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To measure distance of astronomical objects, often we may use parallax, the angle it makes with the earth-sun and trigonometry to determine the distance. enter image description here

The thing I don't get is why do we need to sweep out at least half a circle and then look at the angular difference. Why can't we just measure the angle at the maximum point of parallax? It seems better than having to half a year just measure the same angle twice. So why is it that we wait 6 months to take 2 readings?

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    $\begingroup$ What do you mean by "the point of maximum parallax" if not the point where the Earth is furthest from the previous measurement point? $\endgroup$ – The Photon Apr 7 at 14:45
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As you know that Parallax angles of less than 0.01 arc sec are very difficult to measure from Earth because of the effects of the Earth's atmosphere.

Generally the parallax shift for stars are very very small. thus we have to wait for six months for earth to rotate a significant distance in its orbit allow us to have the parallax shift in our measurable range.

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The larger the base ($BC$ vs. $EF$), the smaller angles of the rays from the base, the greater angle between rays (closer to the right angle), and - consequently - the more precise measuring.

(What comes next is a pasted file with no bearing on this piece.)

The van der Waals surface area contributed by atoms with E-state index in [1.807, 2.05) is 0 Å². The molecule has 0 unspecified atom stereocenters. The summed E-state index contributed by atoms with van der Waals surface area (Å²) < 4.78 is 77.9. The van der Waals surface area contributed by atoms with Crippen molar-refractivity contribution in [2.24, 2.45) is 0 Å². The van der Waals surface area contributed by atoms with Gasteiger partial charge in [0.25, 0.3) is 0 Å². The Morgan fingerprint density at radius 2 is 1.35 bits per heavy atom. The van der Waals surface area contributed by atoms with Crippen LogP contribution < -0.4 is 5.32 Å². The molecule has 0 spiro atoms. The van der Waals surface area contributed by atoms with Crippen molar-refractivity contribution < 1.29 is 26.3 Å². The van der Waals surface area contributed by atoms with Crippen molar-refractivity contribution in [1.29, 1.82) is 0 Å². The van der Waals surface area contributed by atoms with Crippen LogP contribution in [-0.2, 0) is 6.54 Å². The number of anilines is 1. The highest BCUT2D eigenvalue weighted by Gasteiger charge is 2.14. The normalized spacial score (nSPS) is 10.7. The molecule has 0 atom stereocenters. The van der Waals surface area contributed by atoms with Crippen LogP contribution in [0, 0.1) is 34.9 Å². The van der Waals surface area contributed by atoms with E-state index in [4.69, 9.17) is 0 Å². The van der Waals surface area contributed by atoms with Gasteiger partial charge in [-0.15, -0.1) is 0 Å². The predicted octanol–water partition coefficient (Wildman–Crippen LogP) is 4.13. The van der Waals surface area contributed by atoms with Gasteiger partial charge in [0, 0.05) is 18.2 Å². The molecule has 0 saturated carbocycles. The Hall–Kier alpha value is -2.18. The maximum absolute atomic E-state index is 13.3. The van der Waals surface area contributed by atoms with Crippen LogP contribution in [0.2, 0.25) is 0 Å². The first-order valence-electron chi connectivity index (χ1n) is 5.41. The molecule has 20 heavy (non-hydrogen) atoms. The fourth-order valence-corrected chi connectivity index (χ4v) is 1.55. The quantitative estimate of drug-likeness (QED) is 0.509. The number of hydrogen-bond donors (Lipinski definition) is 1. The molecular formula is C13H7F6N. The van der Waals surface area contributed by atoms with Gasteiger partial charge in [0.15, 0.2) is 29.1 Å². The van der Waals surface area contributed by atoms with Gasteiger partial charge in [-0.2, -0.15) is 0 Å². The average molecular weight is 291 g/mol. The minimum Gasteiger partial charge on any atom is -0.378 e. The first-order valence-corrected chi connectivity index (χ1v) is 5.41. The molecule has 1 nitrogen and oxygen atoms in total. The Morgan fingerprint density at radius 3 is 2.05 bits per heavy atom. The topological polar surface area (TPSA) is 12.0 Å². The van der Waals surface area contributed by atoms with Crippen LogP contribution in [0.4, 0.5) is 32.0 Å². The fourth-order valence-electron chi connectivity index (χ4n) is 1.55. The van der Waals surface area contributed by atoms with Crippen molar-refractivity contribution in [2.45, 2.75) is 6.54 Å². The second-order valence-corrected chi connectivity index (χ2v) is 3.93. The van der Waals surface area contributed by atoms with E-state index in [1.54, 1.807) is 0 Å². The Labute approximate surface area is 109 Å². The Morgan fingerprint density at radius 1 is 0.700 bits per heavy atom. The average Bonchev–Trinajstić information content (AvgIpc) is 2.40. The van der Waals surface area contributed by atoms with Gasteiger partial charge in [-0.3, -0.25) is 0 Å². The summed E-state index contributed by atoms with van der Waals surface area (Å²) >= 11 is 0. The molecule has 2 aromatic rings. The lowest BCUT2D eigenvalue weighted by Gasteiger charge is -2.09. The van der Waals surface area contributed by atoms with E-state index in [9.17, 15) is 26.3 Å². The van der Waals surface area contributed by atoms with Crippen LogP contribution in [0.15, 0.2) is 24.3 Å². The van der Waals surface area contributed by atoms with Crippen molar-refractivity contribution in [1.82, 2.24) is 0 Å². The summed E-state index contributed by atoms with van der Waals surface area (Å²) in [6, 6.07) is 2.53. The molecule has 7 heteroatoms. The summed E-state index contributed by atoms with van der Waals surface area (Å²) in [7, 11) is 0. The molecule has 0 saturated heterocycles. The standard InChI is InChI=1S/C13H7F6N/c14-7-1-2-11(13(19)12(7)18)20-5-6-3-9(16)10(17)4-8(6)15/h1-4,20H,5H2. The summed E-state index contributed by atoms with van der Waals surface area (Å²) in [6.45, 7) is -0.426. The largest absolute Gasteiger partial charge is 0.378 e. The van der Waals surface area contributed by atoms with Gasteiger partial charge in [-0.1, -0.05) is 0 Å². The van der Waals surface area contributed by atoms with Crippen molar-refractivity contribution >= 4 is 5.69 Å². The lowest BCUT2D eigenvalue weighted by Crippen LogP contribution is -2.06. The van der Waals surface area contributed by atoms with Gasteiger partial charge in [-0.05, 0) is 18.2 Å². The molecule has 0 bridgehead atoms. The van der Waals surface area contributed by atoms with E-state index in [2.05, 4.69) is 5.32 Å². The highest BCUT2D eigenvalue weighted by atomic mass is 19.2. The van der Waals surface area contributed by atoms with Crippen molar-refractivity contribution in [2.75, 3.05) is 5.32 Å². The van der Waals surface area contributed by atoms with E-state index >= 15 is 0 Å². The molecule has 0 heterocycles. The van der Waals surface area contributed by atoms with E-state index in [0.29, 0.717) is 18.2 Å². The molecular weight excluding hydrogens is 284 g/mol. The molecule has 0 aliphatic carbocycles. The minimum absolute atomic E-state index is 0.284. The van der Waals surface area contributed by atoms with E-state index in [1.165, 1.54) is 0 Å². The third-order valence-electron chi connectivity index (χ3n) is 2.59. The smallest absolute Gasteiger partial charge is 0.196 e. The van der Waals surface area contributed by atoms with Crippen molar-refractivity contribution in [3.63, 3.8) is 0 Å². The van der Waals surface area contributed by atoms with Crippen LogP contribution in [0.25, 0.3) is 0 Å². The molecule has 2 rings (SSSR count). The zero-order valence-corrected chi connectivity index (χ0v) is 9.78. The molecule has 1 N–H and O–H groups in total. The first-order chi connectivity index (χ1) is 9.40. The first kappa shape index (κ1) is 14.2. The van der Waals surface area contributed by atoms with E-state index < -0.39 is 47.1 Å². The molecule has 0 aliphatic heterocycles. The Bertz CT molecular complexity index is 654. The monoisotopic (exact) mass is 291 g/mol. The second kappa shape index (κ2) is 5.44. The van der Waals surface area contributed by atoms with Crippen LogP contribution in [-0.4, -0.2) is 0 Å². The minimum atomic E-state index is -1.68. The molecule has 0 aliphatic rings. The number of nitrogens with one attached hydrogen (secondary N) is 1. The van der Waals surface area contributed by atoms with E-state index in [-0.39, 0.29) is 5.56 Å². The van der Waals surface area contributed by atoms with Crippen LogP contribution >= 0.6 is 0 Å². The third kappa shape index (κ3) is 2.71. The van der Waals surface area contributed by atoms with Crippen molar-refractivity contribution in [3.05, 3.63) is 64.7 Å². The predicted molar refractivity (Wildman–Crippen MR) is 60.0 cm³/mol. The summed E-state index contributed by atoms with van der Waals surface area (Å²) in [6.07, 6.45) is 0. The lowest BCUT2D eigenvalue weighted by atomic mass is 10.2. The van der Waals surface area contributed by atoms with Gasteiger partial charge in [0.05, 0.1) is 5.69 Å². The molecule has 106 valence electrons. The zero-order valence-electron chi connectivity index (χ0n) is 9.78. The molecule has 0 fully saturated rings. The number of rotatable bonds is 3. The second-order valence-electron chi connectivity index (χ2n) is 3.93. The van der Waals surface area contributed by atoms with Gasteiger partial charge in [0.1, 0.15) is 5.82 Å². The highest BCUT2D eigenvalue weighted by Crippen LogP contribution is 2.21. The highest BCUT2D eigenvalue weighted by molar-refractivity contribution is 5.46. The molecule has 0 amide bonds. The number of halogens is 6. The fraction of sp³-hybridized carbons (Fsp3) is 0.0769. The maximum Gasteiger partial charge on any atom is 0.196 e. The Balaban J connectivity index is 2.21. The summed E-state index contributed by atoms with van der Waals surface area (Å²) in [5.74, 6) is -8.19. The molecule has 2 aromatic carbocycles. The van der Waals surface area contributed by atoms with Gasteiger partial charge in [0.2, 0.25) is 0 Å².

Compare: Can you tell, where is the intersection of the blue rays?

Both pairs of rays have their intersection points in the same level (hight). But the red rays ($h$ and $i$) allow us to determine the point of intersection more accurate.

enter image description here

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Astronomical distances are large. So, a 'one parsec' distant object has one second of parallax for a full Earth-orbit displacement. That's the equivalent of 5 parts per million of a radian, about the same angle as a dime seen face-on at a distance of a mile.

It isn't easy to accurately measure those small angles, so any result that one can get at one week, is less accurate than (and will be superseded by) a half-year observation.

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